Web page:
I thought I would kick off this week with a tour of our home in San Francisco :-) Prior to moving to San Fran a few years ago, we had been very nomadic and rarely stayed in a city for more than a few months at a time. By the time we arrived in SF, I was keen to put down some roots. I knew our careers would keep us in the city for a good stretch of time, so it felt like the perfect opportunity to make a home.
We house-hunted intensely, and were outbid on several properties over the course of months. Buying property is always a roller-coaster of emotions, and San Francisco is a particularly challenging market for buyers, with properties often attracting multiple offers over the asking price. In the end we bought a quintessential Victorian (yay!) in the vibrant Lower Haight neighborhood, but the property presented some challenges...
I didn't have a big checklist, but my goal was to find a property that satisfied three criteria:
- the kitchen would be the heart of the home with lots of natural light
- a sunny, South-facing yard
- high ceilings and original Victorian period features
Well, the property we bought ticked one of three boxes. We had high ceilings and original Victorian period features, but the kitchen was small and dark (and strangely positioned in the middle of the apartment), and we had no outdoor space.
In order for us to have a kitchen flooded with natural light, and a yard, we needed to convert the uninhabitable space underneath our apartment. By all accounts this was gong to be a big job, especially because it involved a complete seismic upgrade for the building, including a new foundation. San Francisco has suffered devastating earthquakes in the past, and continues to be considered high risk, so any major construction has to further protect a building from future quakes.
This project ended up taking a lot longer to finish than we had planned, and in that time I fell pregnant and gave birth. Rosie arrived in the world 4 weeks earlier than her due date, and I literally went into labor in the middle of our construction site. We actually couldn't return home when I was discharged from the hospital, and we spent that first night in a hotel. In my sheer excitement to meet our baby, I wasn't fazed in the slightest. Thinking back to it now, I can't believe I was so calm!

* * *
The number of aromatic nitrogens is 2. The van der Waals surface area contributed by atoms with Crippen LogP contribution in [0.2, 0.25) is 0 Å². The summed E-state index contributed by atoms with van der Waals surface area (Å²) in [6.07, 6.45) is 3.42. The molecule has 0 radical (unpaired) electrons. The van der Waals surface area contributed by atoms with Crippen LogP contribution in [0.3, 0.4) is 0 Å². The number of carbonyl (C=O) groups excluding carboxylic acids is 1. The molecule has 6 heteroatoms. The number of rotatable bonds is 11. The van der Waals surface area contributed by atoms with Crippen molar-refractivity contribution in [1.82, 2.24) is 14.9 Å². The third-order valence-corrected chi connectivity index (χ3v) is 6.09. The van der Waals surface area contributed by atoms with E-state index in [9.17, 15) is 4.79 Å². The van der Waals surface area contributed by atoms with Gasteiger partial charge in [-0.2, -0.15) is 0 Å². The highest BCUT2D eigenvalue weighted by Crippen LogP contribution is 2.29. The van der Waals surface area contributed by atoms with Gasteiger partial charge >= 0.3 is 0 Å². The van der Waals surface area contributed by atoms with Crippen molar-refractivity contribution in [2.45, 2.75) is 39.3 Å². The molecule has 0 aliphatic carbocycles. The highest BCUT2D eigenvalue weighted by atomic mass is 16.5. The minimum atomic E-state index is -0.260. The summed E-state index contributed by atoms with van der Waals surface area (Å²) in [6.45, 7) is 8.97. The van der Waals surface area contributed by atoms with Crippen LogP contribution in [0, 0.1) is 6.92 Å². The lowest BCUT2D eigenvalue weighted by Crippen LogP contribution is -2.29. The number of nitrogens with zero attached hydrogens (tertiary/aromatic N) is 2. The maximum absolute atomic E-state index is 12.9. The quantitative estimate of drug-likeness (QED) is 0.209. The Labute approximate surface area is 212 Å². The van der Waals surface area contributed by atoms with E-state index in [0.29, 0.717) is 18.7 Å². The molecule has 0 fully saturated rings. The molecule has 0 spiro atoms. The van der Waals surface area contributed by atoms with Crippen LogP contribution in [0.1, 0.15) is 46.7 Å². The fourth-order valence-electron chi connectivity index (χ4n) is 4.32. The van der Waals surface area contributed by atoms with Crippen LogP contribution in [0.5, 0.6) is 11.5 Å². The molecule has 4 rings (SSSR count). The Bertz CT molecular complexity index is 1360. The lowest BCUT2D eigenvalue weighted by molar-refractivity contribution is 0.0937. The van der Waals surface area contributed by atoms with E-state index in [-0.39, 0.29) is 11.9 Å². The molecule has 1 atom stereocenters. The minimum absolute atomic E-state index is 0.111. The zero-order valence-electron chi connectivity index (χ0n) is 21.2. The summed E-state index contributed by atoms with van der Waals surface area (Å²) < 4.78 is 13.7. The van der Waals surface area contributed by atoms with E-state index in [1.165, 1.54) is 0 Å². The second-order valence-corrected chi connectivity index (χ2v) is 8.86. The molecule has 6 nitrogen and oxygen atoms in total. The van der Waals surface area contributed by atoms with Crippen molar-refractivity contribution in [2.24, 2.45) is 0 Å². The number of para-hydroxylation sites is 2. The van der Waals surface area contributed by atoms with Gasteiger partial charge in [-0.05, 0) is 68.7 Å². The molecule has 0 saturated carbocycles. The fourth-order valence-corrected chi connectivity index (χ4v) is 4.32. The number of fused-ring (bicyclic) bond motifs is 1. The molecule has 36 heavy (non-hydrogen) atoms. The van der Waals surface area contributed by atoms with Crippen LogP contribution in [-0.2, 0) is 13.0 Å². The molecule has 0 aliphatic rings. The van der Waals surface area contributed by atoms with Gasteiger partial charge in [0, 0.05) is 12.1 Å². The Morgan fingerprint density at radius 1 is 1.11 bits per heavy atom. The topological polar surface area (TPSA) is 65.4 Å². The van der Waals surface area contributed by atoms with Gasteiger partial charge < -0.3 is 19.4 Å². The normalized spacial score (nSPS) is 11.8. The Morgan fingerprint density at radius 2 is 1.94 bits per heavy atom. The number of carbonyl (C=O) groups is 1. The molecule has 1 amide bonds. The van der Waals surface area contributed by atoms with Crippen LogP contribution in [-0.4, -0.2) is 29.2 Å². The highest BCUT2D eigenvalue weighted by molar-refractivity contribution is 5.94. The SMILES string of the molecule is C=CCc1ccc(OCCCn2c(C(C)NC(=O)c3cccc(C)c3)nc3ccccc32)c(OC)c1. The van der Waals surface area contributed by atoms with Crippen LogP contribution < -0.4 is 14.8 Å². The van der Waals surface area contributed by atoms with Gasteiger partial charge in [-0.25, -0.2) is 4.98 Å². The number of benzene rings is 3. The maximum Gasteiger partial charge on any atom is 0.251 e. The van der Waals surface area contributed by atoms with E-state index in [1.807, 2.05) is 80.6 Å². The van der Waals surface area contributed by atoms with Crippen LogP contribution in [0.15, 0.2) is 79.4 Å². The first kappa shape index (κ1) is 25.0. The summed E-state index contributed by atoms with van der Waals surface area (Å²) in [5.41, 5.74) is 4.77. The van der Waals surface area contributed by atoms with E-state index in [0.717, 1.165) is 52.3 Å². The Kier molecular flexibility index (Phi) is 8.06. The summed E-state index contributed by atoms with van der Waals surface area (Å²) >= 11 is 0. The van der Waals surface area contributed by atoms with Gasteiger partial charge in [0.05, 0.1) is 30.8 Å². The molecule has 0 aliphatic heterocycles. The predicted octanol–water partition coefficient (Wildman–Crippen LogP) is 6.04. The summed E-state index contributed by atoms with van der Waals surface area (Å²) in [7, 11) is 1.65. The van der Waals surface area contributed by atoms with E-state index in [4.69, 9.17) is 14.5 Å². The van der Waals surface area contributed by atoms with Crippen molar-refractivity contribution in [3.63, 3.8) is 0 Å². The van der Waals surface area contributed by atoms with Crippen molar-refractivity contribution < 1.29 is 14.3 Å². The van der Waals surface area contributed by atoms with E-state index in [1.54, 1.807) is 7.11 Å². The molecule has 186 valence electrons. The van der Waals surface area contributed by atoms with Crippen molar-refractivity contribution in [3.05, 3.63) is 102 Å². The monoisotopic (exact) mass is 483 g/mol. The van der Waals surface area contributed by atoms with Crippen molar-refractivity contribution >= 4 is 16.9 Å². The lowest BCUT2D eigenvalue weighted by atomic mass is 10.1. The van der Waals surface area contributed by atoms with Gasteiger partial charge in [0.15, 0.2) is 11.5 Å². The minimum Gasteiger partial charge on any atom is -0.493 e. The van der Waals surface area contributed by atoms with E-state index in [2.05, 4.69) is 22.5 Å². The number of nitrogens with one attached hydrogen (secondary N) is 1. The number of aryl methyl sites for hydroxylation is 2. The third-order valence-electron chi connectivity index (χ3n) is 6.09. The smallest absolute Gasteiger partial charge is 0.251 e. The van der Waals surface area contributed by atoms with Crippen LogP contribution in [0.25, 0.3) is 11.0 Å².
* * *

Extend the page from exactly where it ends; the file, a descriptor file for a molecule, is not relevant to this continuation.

Justin took this video of me after my waters broke, and you get a sense of the chaos in our apartment at the time! I'm still not sure why I felt so compelled to download the photos off my camera's memory stick... I guess I was expecting to be taking lots of photos at the hospital?!
Anyway, we got there in the end. A few months after Rosie was born, everything was finished, and couldn't have been happier with the result.
Master Suite - Before
To create our master suite, we had to sacrifice three bedrooms. It was a big call at the time, but retrospectively it was 100% the right decision.
Master Suite - After
Throughout the apartment we worked hard to restore as many of the original Victorian details as possible, and when I was designing the bathroom I knew the vanity, lighting, and fixtures needed to be sympathetic to the apartment's era and character.
We decided on polished nickel for all the faucets and hardware, and Calacatta marble for the vanity surface and shower tiles. I adore the look of the polished nickel, it's much less severe than chrome, but the range of styles available is limited and it was difficult and time-consuming to find the right pieces.
I didn't want the suite to look overly coordinated (or too "matchy-matchy"), so rather than buying a pair of twin nightstands we did a bit of DIY. We found a vintage set of leather drawers and a vintage wooden trunk. Both pieces were around the same height and almost identical in color. We had tempered glass cut for the tops of each, and used matching lamps to bring everything together. Conveniently, they also provide additional storage.
Rosie's Bedroom - Before
We wanted Rosie's bedroom to be right next to ours, so we converted the old kitchen into her bedroom. There was a unusually shaped nook on one side of her room, so to make the space look intentional we had a built-in closet installed on one side, and open shelving installed opposite.
Rosie's Bedroom - After
The other rooms on this level of the apartment didn't require any structural work. We replaced doors, restored the original wood paneling, changed light fittings, and decorated.
Upstairs Living Room
Our main living area is downstairs, but we created an upstairs living room that we used more in the winter months. It's a nice place to sit with the fire roaring. We also put a sofa-bed in this room, for those occasions when we have a really full house :-)